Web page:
The mostly lowrise sprawl behind my apartment tower is without question a world apart from all the modern trappings we enjoy inside our easy living bubble. Some post workday wanderlust drove me out of the compound, and an hour wandering aimlessly around these back alleys proved to be ultimately fruitful. Smoke from a grill set up in a narrow street crossed my path about the same time my appetite began to rumble, and I moved in for a closer look.
Large pieces of orange hued pork aromatically sizzled away over the hot coals, and whether or not to try one became my only worry in the entire world. I actually walked away but only got about 100 feet before turning around with my final decision…Yes…I want a pork chop. I know the guy working the grill was wondering why the hell is this tall white dude circling the block and now standing three feet away from the grill just staring.
The restaurant itself exhuded a bit more of an authentic curb appeal than even I am normally accustomed, and I stood there before the grill wondering if the porcelain god would send a summons six hours later. But man oh man that smoke smelled so good, the meat looked fresh, and I bit, literally. Hunger can be such a powerful motivator, and the guy working the grill smiled and motioned me towards the tables. Smoke from the grill blew into the seating area and I began to feel sorry for anyone sitting in a fast food joint back home. Moments like this I feel a pinch is needed to make me believe I am really here in Vietnam tasting all this interesting food in places the tourists downtown are missing.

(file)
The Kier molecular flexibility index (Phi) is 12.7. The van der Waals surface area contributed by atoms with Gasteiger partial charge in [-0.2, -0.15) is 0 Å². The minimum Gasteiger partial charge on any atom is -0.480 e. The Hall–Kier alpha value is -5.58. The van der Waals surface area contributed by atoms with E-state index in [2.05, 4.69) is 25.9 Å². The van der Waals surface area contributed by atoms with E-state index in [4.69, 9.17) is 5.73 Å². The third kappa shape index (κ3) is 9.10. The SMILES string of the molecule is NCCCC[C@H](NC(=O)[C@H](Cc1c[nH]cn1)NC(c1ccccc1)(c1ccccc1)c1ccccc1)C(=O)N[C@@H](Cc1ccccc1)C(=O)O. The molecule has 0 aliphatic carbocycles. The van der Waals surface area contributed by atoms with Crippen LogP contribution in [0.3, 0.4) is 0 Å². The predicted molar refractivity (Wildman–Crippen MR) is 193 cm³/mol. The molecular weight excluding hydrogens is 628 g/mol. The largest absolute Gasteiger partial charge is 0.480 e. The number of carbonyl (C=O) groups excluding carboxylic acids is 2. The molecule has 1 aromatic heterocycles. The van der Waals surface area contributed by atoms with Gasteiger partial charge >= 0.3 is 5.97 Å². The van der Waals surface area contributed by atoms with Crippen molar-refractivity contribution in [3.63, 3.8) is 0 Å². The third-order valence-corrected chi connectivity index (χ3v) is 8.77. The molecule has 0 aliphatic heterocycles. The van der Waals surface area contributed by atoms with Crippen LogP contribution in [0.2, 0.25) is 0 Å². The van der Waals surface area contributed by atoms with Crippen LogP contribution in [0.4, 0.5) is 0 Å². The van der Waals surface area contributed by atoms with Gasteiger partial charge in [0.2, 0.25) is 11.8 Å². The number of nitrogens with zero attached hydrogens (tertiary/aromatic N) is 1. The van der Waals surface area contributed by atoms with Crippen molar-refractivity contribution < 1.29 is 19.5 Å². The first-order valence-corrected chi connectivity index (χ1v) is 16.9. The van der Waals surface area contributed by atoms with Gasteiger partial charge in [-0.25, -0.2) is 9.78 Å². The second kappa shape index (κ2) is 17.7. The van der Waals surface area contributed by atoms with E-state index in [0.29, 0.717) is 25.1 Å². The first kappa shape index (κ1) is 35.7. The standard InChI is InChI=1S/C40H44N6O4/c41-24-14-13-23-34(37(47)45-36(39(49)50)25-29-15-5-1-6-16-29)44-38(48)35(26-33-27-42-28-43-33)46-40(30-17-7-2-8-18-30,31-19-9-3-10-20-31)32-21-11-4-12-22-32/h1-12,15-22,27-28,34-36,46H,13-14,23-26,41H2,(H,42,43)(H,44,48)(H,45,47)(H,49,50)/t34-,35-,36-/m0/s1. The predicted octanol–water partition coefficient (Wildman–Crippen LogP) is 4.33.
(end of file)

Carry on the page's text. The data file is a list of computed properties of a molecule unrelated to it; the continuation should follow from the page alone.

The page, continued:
Remember the nước mắm pha from Phu Quoc? This same dipping sauce makes an appearance here as well and spooning it over the already juicy pork chop and rice added the necessary heat to the sweet and savory meat. The pork’s char added some smoky taste and seemed a natural complement to the dipping sauce. Notice a theme developing here? Sugar and fish sauce seem to be the core building blocks for a good number of dishes. Once the novice home cook masters the basics, layering different flavors seems to be easy enough. Simply add lime juice, pepper, garlic, and chopped lemongrass to the sugar and nước mắm and the flavors of thịt heo nướng are born. Simple enough? Absolutely! Any of us can recreate this rich marinade at home.
Cơm Bà Thúy (Ms. Thuy’s Rice) seems to be the name of this thịt heo nướng stand based on the hand painted lettering on the metal cart containing other main dish choices besides the grilled pork. Whatever its name I will be back, and places like this are the reason I veer off the beaten path in search of all things local. Ms. Thuy (if that really was her serving up the portions) certainly does run a place a world apart from the corporate trappings of the Carl’s Jr at Vincom Center.
Thịt heo nướng. Vietnamese comfort food at its best.